Sure, I understand that. I did bring some preconceived assumptions about the confessional Reformed into my comment. The most important issue I was seeking to get at, and it seemed to fit what the tape was about, is this idea that man is born with an immortal soul. I think that influences and is a big assumption that is like the elephant in the room that doesn’t get mentioned. You can see that assumption in a lot of people’s responses you taped for the program. The immortal soul idea also influences people to read into the scriptures that God tortures and torments the non-elect in hell forever because the immortal soul cannot die. That influences a lot of other theological ideas too. That was the main point I was wanting to get at.

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The Holy Spirit, and our own spirit which is a key human essence linking our image to God's image, gets little discussion. Perhaps that's because it is so mysterious and ethereal that it is difficult for our minds to grasp. So, thank you for this discussion.

It was the reality that we each have a spirit separate from our physical bodies that shook me out of my agnosticism and eventually opened my eyes, mind, and heart to Christ. That reality occurred when I was present at my father's death. In the process of a very difficult surgery he had acquired sepsis and it had consumed him. At the point when he had entered a total vegetative state we made the difficult decision to disconnect his life support. Awaiting the monitor's flatline signal, my mother, brother and I sat bedside with him.

I expected that Dad would appear the same upon death as he did in those final minutes, but to my great shock that was not the case. In his vegetative state he still retained his spirit and in the final moment his spirit very tangibly departed leaving behind on the gurney a mere empty, lifeless, and spiritless carcass. That essence linking him to his Creator was gone and the difference in his presence before and after that split second was stark. I was tremendously humbled. I realized there must be an omniscient Creator and that I needed to revisit biblical revelation which, in my arrogance, I had abandoned as silliness.

As for ghosts and the afterlife, during my exile here east of Eden God reveals as much as I need to know, leaving much I can't know and much that is beyond my comprehension. I'm quite good with that.

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In regard to soul sleep that is a bit harder to prove from the Scriptures because it seems that Paul teaches that the elect go directly to Christs presence after they die (most call that heaven). However, it has been written about persuasively that this is what the Scriptures teach. I could send links if anyone has any interest in me doing so in this comment section.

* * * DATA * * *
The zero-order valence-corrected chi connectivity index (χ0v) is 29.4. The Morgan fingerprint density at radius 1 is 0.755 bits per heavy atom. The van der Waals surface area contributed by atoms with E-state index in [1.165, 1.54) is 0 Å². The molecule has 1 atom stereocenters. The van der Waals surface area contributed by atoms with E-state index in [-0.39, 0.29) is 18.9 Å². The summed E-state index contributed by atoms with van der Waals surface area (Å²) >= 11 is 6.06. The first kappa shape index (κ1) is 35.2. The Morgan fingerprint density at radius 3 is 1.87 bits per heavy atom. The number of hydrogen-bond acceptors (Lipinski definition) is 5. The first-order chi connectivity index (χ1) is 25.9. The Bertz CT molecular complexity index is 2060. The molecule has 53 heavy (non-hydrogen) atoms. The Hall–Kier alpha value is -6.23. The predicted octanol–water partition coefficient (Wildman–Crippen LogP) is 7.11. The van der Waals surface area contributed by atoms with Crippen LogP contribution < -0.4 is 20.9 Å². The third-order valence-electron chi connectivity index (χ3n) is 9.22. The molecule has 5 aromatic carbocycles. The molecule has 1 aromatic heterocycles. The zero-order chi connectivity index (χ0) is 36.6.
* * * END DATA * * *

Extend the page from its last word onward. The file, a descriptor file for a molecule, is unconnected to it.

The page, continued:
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Another point, these after death experiences of individuals can’t be relied upon to teach us anything about what happens to individuals after they die. It could be nothing more than a dream like experience, or worse, as you mention, fallen angels disguised as angels of light who somehow get access to the minds of the recently deceased. The Scriptures warn us to not pray for the dead or try to access the dead in any way, shape or form.

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You fail to address relevant and important topics in this tape. First of all, where do the Scriptures teach that we are born with immortal souls? The soul that sins shall die. Mankind is mortal. Jesus won immortality for his elect people. That is the reward for being a chosen and elect person who gets justified and effectually called by the gospel.

You also don’t cover the idea that the Scriptures teach a soul sleep after everyone dies. The elect get resurrected from the dead when Christ returns while the non-elect get destroyed in hell at the second judgment.

This then leads to the belief that the non-elect don’t get tortured and tormented forever but get destroyed in what Bible calls eternal destruction.

I’m not going to cover all the Scripture passages that I think teach these ideas that you simply ignore in the teaching on this audio recording. This teaching can be found on many websites so you can’t miss it. So, why ignore it? That puzzles me.

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